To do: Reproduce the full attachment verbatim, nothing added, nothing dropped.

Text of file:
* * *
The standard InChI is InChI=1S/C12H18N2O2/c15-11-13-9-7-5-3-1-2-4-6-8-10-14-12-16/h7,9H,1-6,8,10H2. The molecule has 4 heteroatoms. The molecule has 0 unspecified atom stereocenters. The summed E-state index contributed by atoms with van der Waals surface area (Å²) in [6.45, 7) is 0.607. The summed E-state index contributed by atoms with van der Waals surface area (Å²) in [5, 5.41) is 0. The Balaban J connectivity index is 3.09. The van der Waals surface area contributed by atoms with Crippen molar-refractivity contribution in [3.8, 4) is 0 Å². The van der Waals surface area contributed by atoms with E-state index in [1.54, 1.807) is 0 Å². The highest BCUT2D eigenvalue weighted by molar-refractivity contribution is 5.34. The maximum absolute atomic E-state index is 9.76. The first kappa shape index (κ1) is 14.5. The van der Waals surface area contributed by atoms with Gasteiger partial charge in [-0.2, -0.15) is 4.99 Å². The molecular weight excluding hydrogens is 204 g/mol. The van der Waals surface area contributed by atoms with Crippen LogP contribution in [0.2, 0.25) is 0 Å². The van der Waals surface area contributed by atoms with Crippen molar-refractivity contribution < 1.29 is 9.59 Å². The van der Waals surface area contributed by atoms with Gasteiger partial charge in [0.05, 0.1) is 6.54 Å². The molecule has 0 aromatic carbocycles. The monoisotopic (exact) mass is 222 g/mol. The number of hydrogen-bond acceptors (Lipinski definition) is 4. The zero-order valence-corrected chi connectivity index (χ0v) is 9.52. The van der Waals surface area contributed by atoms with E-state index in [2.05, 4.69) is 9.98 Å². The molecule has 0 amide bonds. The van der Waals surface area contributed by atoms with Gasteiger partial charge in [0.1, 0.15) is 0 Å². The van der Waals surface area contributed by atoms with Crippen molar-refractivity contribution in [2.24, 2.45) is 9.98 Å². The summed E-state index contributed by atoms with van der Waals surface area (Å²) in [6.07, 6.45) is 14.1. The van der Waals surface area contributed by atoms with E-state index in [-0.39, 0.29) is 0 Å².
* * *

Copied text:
The standard InChI is InChI=1S/C12H18N2O2/c15-11-13-9-7-5-3-1-2-4-6-8-10-14-12-16/h7,9H,1-6,8,10H2. The molecule has 4 heteroatoms. The molecule has 0 unspecified atom stereocenters. The summed E-state index contributed by atoms with van der Waals surface area (Å²) in [6.45, 7) is 0.607. The summed E-state index contributed by atoms with van der Waals surface area (Å²) in [5, 5.41) is 0. The Balaban J connectivity index is 3.09. The van der Waals surface area contributed by atoms with Crippen molar-refractivity contribution in [3.8, 4) is 0 Å². The van der Waals surface area contributed by atoms with E-state index in [1.54, 1.807) is 0 Å². The highest BCUT2D eigenvalue weighted by molar-refractivity contribution is 5.34. The maximum absolute atomic E-state index is 9.76. The first kappa shape index (κ1) is 14.5. The van der Waals surface area contributed by atoms with Gasteiger partial charge in [-0.2, -0.15) is 4.99 Å². The molecular weight excluding hydrogens is 204 g/mol. The van der Waals surface area contributed by atoms with Crippen LogP contribution in [0.2, 0.25) is 0 Å². The van der Waals surface area contributed by atoms with Crippen molar-refractivity contribution < 1.29 is 9.59 Å². The van der Waals surface area contributed by atoms with Gasteiger partial charge in [0.05, 0.1) is 6.54 Å². The molecule has 0 aromatic carbocycles. The monoisotopic (exact) mass is 222 g/mol. The number of hydrogen-bond acceptors (Lipinski definition) is 4. The zero-order valence-corrected chi connectivity index (χ0v) is 9.52. The van der Waals surface area contributed by atoms with E-state index in [2.05, 4.69) is 9.98 Å². The molecule has 0 amide bonds. The van der Waals surface area contributed by atoms with Gasteiger partial charge in [0.1, 0.15) is 0 Å². The van der Waals surface area contributed by atoms with Crippen molar-refractivity contribution in [2.24, 2.45) is 9.98 Å². The summed E-state index contributed by atoms with van der Waals surface area (Å²) in [6.07, 6.45) is 14.1. The van der Waals surface area contributed by atoms with E-state index in [-0.39, 0.29) is 0 Å².